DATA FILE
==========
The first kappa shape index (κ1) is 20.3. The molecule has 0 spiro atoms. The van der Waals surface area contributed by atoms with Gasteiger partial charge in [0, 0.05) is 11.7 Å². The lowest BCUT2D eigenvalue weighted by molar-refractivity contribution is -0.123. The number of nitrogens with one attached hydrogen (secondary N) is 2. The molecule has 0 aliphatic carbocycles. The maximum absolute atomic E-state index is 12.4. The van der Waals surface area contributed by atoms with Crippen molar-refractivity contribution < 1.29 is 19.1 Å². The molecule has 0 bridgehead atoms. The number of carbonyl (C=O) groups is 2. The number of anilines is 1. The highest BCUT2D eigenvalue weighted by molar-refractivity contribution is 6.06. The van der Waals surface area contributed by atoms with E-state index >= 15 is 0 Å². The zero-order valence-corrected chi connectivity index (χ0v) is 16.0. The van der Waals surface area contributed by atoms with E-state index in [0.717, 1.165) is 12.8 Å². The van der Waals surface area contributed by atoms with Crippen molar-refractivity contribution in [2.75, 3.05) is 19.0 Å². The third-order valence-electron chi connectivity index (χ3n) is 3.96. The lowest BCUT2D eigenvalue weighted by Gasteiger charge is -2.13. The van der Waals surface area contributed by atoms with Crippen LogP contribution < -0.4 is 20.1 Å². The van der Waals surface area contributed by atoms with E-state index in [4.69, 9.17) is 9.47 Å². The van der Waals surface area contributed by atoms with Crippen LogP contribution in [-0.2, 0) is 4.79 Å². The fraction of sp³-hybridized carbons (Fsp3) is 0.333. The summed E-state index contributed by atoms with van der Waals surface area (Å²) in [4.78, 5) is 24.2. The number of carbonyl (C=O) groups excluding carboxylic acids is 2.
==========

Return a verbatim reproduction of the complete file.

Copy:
The first kappa shape index (κ1) is 20.3. The molecule has 0 spiro atoms. The van der Waals surface area contributed by atoms with Gasteiger partial charge in [0, 0.05) is 11.7 Å². The lowest BCUT2D eigenvalue weighted by molar-refractivity contribution is -0.123. The number of nitrogens with one attached hydrogen (secondary N) is 2. The molecule has 0 aliphatic carbocycles. The maximum absolute atomic E-state index is 12.4. The van der Waals surface area contributed by atoms with Crippen molar-refractivity contribution < 1.29 is 19.1 Å². The molecule has 0 bridgehead atoms. The number of carbonyl (C=O) groups is 2. The number of anilines is 1. The highest BCUT2D eigenvalue weighted by molar-refractivity contribution is 6.06. The van der Waals surface area contributed by atoms with E-state index >= 15 is 0 Å². The zero-order valence-corrected chi connectivity index (χ0v) is 16.0. The van der Waals surface area contributed by atoms with E-state index in [0.717, 1.165) is 12.8 Å². The van der Waals surface area contributed by atoms with Crippen molar-refractivity contribution in [2.75, 3.05) is 19.0 Å². The third-order valence-electron chi connectivity index (χ3n) is 3.96. The lowest BCUT2D eigenvalue weighted by Gasteiger charge is -2.13. The van der Waals surface area contributed by atoms with Crippen LogP contribution < -0.4 is 20.1 Å². The van der Waals surface area contributed by atoms with E-state index in [4.69, 9.17) is 9.47 Å². The van der Waals surface area contributed by atoms with Crippen LogP contribution in [-0.2, 0) is 4.79 Å². The fraction of sp³-hybridized carbons (Fsp3) is 0.333. The summed E-state index contributed by atoms with van der Waals surface area (Å²) in [4.78, 5) is 24.2. The number of carbonyl (C=O) groups excluding carboxylic acids is 2.